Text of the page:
This is the text of my keynote speech at the conference Thinking Europe – Discourses and Models that was organized within the Scenarios about Europe: Scenario 3 exhibition at Galerie für Zeitgenössische Kunst in Leipzig, 28 January 2012. The exhibition featued a[4]. The book Thinking Europe: The Scenario-Book was presented at the Europe hoch n festival in the House of World Cultures in Berlin. (Amazon).


a[4], exhibition view, Scenarios about Europe: Scenario 3, Galerie für Zeitgenössische Kunst, Leipzig.

Taking the concept of the Scenarios project, perhaps we could address the possibilities, functions and roles of art through a set of scenarios. Compared to the conventional ones, these scenarios are open and unpredictable, in the constant process of rewriting and remodeling. Therefore, I would be careful towards fixed and coherent platforms in viewing contemporary art, and in this intro I offer fragments of my personal thoughts.

In response to the key topics of the panel, I think that art is not fundamentally dysfunctional, and that it has some impact on politics and economy. The questions such as ‘what is the role of art?’, ‘what is the significance and sense of art?’ express the challenges that artists face continuously (although maybe more frequently when they are young or new to art and more seldom as they age), often and in various ways observing that art defines itself. This may be valid on some conceptual and production levels but, since art is a biological luxury, its identity and its social position are significantly influenced (if not determined) by the broader economic and political circumstances of the world.

I entered art career in a quest of introspection and self-questioning, and my work is motivated by the need for transformation and overcoming the personal restraints through creative process. The most exciting aspect of art-making for me is the research and especially the change that it induces on a physiological, cognitive and emotional plan. It is reflected in the artist’s theoretical, procedural and technical approach, and its momentum is abstracted and encoded in the artwork, thus becoming accessible to the public. These two modes of change – the change of the artist and the possible change of the observer – constitute a kind of nano-ecology or nano-politics with certain, more or less significant, environmental consequences.

I believe that art should always question and interrogate the relevant aspects of human experience, perception, relations and notions, and offer that questioning to the public in an intelligent, comprehensive and unpretentious way. In the complex relational system of economy, politics, culture and art,[1] individual artists can operate on a relatively small scale and with relatively limited outcomes, but should give it their very best. This requires openness and flexibility, but also brings up the issue of the artists’ ethical maturity vis-à-vis the infamously corruptive strategies of competition in culture and society.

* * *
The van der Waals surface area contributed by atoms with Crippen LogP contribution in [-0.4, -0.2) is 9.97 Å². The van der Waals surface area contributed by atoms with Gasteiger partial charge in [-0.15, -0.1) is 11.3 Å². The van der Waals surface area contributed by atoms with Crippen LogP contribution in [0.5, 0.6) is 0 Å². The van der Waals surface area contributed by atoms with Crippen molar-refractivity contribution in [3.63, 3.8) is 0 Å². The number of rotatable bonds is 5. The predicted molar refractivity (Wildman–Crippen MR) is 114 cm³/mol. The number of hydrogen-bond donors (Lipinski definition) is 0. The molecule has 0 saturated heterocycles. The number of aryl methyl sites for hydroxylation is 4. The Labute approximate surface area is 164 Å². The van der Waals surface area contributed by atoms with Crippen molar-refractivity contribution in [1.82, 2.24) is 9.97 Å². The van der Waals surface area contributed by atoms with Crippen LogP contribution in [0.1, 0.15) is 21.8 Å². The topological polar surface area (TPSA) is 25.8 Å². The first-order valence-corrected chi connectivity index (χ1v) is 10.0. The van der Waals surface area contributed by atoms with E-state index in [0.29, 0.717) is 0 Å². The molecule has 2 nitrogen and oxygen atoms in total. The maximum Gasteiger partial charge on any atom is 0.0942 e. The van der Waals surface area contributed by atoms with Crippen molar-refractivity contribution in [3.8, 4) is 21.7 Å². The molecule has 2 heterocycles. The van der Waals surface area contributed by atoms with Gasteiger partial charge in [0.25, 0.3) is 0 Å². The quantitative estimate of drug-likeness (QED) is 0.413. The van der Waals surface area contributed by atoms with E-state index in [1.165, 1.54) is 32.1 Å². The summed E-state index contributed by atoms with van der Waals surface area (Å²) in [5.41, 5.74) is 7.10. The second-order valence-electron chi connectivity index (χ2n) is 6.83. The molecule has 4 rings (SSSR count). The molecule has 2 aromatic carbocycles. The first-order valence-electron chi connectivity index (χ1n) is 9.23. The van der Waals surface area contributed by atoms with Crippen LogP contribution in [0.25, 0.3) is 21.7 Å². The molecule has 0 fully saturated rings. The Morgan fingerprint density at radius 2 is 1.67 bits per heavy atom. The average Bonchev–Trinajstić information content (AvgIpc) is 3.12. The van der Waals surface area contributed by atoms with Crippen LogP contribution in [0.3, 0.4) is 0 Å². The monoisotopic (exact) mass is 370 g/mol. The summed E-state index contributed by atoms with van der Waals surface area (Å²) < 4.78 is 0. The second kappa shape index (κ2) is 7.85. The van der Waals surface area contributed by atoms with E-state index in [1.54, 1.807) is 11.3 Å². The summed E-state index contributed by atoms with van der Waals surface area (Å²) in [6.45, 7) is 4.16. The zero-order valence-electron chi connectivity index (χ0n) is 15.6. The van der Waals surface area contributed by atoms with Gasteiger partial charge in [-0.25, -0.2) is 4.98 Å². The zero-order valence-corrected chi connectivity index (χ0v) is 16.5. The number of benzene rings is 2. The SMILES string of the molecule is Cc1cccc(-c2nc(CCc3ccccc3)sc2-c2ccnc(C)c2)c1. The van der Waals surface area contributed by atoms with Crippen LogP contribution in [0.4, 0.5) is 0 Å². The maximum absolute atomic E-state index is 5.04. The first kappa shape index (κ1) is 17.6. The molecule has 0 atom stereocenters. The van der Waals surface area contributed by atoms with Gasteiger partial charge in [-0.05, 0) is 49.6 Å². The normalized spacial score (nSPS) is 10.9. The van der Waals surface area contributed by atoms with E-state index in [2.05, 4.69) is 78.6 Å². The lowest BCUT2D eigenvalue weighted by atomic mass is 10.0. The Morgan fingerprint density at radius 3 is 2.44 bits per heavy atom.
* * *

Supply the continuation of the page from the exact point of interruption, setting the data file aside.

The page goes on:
In a highly diversified cultural sector during the last two decades (not just with current economic crisis), the social skills and social networking in art, the entrepreneurial execution and systematic presentation of art and became paradigmatic, while at the same time the perspectives for individual artists and the effectiveness of art became somewhat diminished and discouraging.[2] Proper investigation of this trend would require a special symposium and we can address it only partially in our panel discussion.

However the trend is real and certainly, as Jasper Johns once noted, we could imagine a society without any art at all. But today, it would include a wide spectrum of global scenarios, from the one in which art is just a brand category of a completely homogenized consumerist culture, to the one in which human creativity had evolved into a fusion of scientific, technological and artistic mentality. With some trust in the potentials of human mind and human nature, it will be particularly interesting to view these scenarios in the probably not so distant age of pervasive biotechnological, genetic and neural modifications.

Life itself is always far more interesting than art (or any other isolated field of human experience), but for both the artist and for the society art functions as a refreshing reminder to that simple insight. It manifests our specifically human need to overcome our biological circumstances. As neuroscientist Vilayanur S. Ramachandran remarks, quoting Thomas Henry Huxley:

We are not angels, we are merely sophisticated apes. Yet, we feel like angels trapped inside the bodies of beasts, craving transcendence and all the time trying to spread our wings and fly off, and it’s really a very odd predicament to be in, if you think about it.[3]

  1.  Manuel Castells, The Rise of the Network Society (The Information Age Vol. 1), Wiley-Blackwell, 2010.

  2.  Julian Stallabrass, Contemporary Art: A Very Short Introduction, Oxford University Press, 2006.

  3.  Vilayanur S. Ramachandran, Purple Numbers and Sharp Cheese in The Emerging Mind, Reith Lectures, BBC, 2003.